RoofViews

Building Science

Parapets Part 2: Navigating Codes

By Benjamin Meyer

January 24, 2020

Two men on a parapet looking at their phones

Part 1 of our discussion of parapets (Continuity of Control Layers) explored the many reasons continuity of water, air, thermal, and vapor control layers are necessary for long term performance.

In Part 2, we're discussing the challenges involved in navigating the range of national model codes and standards that will influence your design. Codes under discussion include the 2018 International Building Code (IBC), the 2018 International Energy Efficiency Code (IECC), and the ANSI/ASHRAE/IES Standard 90.1-2016 (ASHRAE 90.1).


The summary provided in this article is not intended to be an exhaustive list of requirements for exterior wall and roof systems in the referenced national model building and energy codes. Different versions of the referenced codes have additional and/or different requirements; these requirements may also vary by adoption and modification by the local authority having jurisdiction. It is important to refer to local codes for the applicable requirements.


The requirements for parapets generally come from the building code (IBC) and the energy code (IECC and ASHRAE 90.1). The requirements within the building and energy codes can be mandated prescriptively, as a performance threshold, or by reference through specific key standards. The performance standards are important because they don't attempt to regulate by providing exhaustive lists and itemized component requirements, like a prescriptive method. These performance requirements establish the design benchmark and then provide a methodology to demonstrate compliance with the benchmark.

The building codes and standards do not always address parapets exclusively, but many refer to "Exterior Walls" separately from "Roof Assemblies".

Summarized applicable code references for parapets.


Exterior Walls in the Building Code

The exterior wall requirements for parapets are covered in Chapter 14 of the IBC which addresses "exterior walls, wall coverings, & components." For parapets, the requirements for weather protection, water-resistive barriers (WRBs), managing vapor, and flashing apply as they do for the rest of the exterior building walls.

IBC Chapter 14: Exterior Wall applicable area highlighted in blue.


Exterior Wall Flashing

Flashing is very important and is generally repeated in both the wall (IBC 1404.4) and roof provisions of the code. The IBC includes the principle that "flashing shall be installed… to prevent moisture from entering the wall or to redirect that moisture to the exterior." This is an important starting point for parapet design where the sequencing can be a challenge among numerous wall- and roof-system contractors.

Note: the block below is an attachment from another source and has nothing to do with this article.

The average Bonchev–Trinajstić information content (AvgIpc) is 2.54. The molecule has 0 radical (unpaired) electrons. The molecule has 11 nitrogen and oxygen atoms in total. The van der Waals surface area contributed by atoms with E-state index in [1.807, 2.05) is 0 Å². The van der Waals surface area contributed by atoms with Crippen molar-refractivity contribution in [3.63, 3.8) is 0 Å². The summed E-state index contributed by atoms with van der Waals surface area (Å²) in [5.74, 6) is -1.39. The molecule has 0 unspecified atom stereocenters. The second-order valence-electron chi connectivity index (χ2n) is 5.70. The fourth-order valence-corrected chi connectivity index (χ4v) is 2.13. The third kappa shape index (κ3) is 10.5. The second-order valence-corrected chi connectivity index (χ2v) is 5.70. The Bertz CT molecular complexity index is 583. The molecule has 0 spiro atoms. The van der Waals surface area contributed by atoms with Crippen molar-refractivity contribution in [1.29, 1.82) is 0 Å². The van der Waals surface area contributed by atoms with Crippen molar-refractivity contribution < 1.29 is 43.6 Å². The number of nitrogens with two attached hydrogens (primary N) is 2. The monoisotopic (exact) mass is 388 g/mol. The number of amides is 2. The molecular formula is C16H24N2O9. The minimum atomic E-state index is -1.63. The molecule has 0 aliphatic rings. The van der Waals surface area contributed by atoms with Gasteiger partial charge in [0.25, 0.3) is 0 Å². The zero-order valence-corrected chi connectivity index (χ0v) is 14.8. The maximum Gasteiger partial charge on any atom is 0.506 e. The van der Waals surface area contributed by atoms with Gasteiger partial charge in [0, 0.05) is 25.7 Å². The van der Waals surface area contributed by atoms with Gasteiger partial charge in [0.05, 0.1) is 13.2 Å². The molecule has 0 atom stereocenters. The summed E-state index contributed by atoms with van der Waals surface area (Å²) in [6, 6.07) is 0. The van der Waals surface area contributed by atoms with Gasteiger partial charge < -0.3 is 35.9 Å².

While not an exhaustive list, IBC 1404.4 includes a minimum list of areas requiring exterior wall flashing. These are summarized below:

  • Penetrations and terminations
  • Intersections with roofs, chimneys, porches, decks, balconies and similar projections
  • Built-in gutters and similar locations where moisture could enter the wall
  • Flashing with projecting flanges, installed on both sides and the ends of copings

At all of the prescriptive flashing locations listed in the IBC, the purpose is two-fold. The first is for the flashing to be installed in a way that prevents water from entering the wall system. This concept is known as "shingle fashion," or installing components of the roof, exterior wall, and parapet "such that upper layers of material are placed overlapping lower layers of material to provide for drainage via gravity and moisture control" (IBC 202). Logistically, this is best accomplished onsite by applying materials from the bottom of the building to the top, so the next progressive layer or system is then lapped correctly.

The second, and more challenging flashing requirement, is to also be installed in a manner that permits water to exit the wall system if it enters incidentally. This requires the parapet to be designed with a method and pathway for water to drain from the flashing, even from behind the cladding (think weep holes at masonry shelf angles). In addition to providing a means for drainage, the IBC also includes a drainage scenario to avoid exterior wall pockets (1404.4.1). Wall pockets or crevices are locations within a wall assembly "in which moisture can accumulate." These scenarios can be common in parapets where the exterior wall, roof, and parapet wall above might not always be in alignment. In parapets, these wall pockets should be avoided or protected with appropriate flashing for the application.

Exterior Wall Weather Protection

The Weather protection section (IBC 1402.2) requires that the exterior wall "shall be designed and constructed in such a manner as to prevent the accumulation of water within the wall assembly". One of the methods prescribed in this section is to include a secondary water management layer, or "water-resistive barrier" (WRB), behind the exterior cladding in the exterior wall portion of a parapet. Beyond including the WRB layer, "a means for draining water that enters the assembly to the exterior" must also be provided in the parapet wall design. There are exceptions to the secondary WRB and drainage requirements provided in the IBC for concrete and specifically tested systems, but the benefits for designed water control is applicable for all construction types.

Exterior Wall Vapor Retarders

In exterior parapet walls, protection against condensation is also required to be compliant with the vapor retarders portion (IBC 1404.3). Vapor retarder materials are separated into three classes by ASTM E96 testing (Procedure A, desiccant method):

  • Class I: 0.1 perm or less;
  • Class II: 0.1 < perm="" ≤="" 1.0="">
  • Class III: 1.0 < perm="" ≤="" 10="">